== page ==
Thursday, October 15, 2015
Review: Carry On by Rainbow Rowell
Title: Carry On
Author: Rainbow Rowell
Rating: 4.5 Stars
I didn't expect to love Carry On nearly as much as I actually did. Admittedly, I've been shipping Simon and Baz ever since Fangirl but mostly, I came away from Fangirl dying over Cath and Levi (obviously). I adored their story and enjoyed Simon and Baz's interactions along the way. But Carry On? Oh. My. God. I will die with this ship. Seriously. Rainbow Rowell characterizes Simon and Baz perfectly, tracing their violent past, their "hatred" for one another, and transforming into a completely believable, utterly adorable, entirely sexy romance.
Now, that's not to say that Carry On is a perfect novel. To me, its strength lies in the fact that I fell so hard for these characters and their interactions. In fact, my rating is a primarily emotional one: I love Simon and Baz, separately but mostly together. What I will say, criticizing this book, is that it feels like a part of a whole. Loosely based off of Harry Potter, Rowell's "fanfiction" lacks the length of Rowling's epic. We don't know the intimate details of Simon's past six years; his relationship with the Mage (think: Dumbledore) as it developed over time, his friendship with Penelope (think: Hermione's brains with Ron's loyalty and his large family) or his relationship with his girlfriend, Agatha. While Rowell does an excellent job of truly fleshing out these core secondary characters, especially as they relate to Simon, there are still gaps that are felt in the narrative.
Additionally, Rowell's world and plot is quite different from Rowling's, though I'd argue quite complex, but it's difficult to get a strong grasp on it since we don't have prequels of world-building the way we do when reading Harry Potter and the Deathly Hallows. I really love Carry On for what it is but when compared to other fantasy novels, it definitely comes off as lacking. Moreover, the deaths and emotional aspects of this book were relatively lost on me, both because I didn't have a strong connection to all of the secondary characters (some who play really important roles towards the end) and also because the romance feels were so overwhelmingly in this narrative. Now, that's not to say that the romance takes over or is the focus but it's a huge part, at least in that the romance contributes to the growth of the two leads immensely.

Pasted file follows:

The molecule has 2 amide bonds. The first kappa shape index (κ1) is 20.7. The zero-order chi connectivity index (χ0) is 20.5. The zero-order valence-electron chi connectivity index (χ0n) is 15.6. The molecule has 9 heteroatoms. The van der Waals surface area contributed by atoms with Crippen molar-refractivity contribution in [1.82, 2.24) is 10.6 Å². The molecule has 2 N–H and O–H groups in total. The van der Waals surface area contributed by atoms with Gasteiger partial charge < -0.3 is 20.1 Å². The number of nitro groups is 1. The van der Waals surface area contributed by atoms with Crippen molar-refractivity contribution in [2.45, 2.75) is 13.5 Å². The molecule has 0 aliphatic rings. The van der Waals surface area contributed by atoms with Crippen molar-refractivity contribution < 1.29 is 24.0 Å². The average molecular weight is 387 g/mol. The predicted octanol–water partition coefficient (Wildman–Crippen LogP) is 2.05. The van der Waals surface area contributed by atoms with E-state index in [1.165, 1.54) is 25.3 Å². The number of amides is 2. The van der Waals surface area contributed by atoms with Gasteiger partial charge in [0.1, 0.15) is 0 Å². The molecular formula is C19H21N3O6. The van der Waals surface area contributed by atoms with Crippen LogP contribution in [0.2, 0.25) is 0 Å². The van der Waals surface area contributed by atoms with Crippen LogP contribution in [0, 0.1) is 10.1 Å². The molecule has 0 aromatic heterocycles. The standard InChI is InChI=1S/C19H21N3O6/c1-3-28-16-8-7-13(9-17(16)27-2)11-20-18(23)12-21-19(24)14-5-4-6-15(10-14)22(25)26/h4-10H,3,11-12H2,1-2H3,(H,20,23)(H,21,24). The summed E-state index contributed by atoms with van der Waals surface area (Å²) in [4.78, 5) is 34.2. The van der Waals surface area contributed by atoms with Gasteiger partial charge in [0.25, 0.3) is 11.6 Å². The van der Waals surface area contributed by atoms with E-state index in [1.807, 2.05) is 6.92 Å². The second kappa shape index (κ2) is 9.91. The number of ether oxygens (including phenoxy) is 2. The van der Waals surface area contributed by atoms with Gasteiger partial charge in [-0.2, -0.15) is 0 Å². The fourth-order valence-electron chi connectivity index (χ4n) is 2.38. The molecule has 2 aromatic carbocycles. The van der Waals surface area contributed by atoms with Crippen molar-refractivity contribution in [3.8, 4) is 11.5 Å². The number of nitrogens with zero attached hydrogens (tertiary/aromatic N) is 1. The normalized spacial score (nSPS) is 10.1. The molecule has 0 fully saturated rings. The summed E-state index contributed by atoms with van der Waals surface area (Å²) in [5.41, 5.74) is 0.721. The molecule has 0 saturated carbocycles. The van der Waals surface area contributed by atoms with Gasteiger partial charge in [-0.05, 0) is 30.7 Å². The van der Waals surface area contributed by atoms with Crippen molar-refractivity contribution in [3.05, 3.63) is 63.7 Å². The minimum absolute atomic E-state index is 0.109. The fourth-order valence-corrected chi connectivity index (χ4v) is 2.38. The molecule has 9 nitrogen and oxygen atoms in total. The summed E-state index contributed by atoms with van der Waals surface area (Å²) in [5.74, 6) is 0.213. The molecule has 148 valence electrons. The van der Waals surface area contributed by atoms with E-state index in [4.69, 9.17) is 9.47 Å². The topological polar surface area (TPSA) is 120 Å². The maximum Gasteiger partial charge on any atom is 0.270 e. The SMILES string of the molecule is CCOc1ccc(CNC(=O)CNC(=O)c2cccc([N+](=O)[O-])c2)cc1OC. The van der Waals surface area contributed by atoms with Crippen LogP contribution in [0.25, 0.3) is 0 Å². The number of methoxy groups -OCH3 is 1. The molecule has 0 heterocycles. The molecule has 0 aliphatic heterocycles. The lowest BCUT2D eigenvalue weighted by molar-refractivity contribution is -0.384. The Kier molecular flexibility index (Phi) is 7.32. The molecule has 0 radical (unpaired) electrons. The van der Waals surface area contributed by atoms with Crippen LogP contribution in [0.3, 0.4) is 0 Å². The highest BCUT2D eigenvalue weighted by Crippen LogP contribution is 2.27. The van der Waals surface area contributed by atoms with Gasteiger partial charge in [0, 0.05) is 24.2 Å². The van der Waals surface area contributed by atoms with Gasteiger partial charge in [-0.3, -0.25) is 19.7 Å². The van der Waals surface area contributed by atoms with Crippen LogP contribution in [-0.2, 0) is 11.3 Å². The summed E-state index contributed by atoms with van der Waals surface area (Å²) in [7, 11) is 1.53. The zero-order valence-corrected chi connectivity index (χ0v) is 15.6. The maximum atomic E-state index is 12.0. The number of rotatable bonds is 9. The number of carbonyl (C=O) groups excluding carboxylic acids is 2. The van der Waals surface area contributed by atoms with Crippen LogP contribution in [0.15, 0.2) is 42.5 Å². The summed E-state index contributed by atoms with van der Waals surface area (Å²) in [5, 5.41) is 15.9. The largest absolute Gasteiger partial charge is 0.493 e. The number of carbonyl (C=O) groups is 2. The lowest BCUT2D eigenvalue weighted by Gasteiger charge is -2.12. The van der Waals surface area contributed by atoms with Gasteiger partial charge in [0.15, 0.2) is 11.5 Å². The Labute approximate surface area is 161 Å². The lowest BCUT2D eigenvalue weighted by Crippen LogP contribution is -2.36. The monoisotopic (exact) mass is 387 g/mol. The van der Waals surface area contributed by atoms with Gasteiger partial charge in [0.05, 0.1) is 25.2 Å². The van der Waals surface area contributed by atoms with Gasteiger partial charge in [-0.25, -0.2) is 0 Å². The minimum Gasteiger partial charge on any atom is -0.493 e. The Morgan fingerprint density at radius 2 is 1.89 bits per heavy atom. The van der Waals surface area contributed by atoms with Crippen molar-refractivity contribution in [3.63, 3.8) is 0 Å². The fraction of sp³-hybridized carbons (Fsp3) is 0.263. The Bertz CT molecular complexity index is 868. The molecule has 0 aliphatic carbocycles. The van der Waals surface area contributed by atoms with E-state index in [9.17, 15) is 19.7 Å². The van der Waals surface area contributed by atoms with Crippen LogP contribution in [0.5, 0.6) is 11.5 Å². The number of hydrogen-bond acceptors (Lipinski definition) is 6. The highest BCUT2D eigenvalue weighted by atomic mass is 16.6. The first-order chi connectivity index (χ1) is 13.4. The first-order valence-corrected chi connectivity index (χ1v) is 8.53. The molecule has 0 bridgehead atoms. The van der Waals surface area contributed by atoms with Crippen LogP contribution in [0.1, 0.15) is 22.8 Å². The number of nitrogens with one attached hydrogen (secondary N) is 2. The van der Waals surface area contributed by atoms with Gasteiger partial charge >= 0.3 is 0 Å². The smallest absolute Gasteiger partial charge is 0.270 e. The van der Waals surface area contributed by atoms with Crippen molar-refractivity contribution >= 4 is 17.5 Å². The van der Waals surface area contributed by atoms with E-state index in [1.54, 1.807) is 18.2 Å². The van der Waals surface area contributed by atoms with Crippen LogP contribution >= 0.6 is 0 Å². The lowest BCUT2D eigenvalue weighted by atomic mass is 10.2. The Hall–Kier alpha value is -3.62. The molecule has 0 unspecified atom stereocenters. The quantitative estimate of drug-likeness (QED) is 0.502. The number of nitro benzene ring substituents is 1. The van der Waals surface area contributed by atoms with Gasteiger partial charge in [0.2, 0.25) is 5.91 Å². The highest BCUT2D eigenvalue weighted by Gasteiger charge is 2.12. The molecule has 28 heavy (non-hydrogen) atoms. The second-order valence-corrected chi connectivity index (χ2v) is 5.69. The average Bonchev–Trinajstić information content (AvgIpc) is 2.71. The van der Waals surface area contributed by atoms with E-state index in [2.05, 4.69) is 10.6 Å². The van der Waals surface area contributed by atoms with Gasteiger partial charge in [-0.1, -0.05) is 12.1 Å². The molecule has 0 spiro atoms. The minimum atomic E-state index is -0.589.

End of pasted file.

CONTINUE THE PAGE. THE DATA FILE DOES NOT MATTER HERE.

I still, though, loved Rowell's latest. It's my favorite of her YA line-up, though Fangirl comes in a close second (though Attachments is still unbeatable IMO). Carry On was un-put-down-able for me and I read it all in one sitting, devouring Simon and Baz's story and their incredible romance. I love nothing more than copious amounts of sexual tension, fantastical elements, and an epic reveal that changes the trajectory of the plot and Carry On had all those elements. Plus, Rowell drops in plenty of diverse characters, which I appreciate so much and her writing, as always, is impeccable. If you're a fan of Fangirl this is obviously a must-read but if you're a fan of romance, in general, or are just craving a different type of love story from the all-too-familiar, then Carry On isn't to be missed. I want more romances like this: where I can root for the main characters regardless of gender or sexual orientation or race and just be caught up in the love. One thing I'm certain of, having finishing this novel, is that carry on I simply cannot; I'm going to be stuck in this world for a long time to come.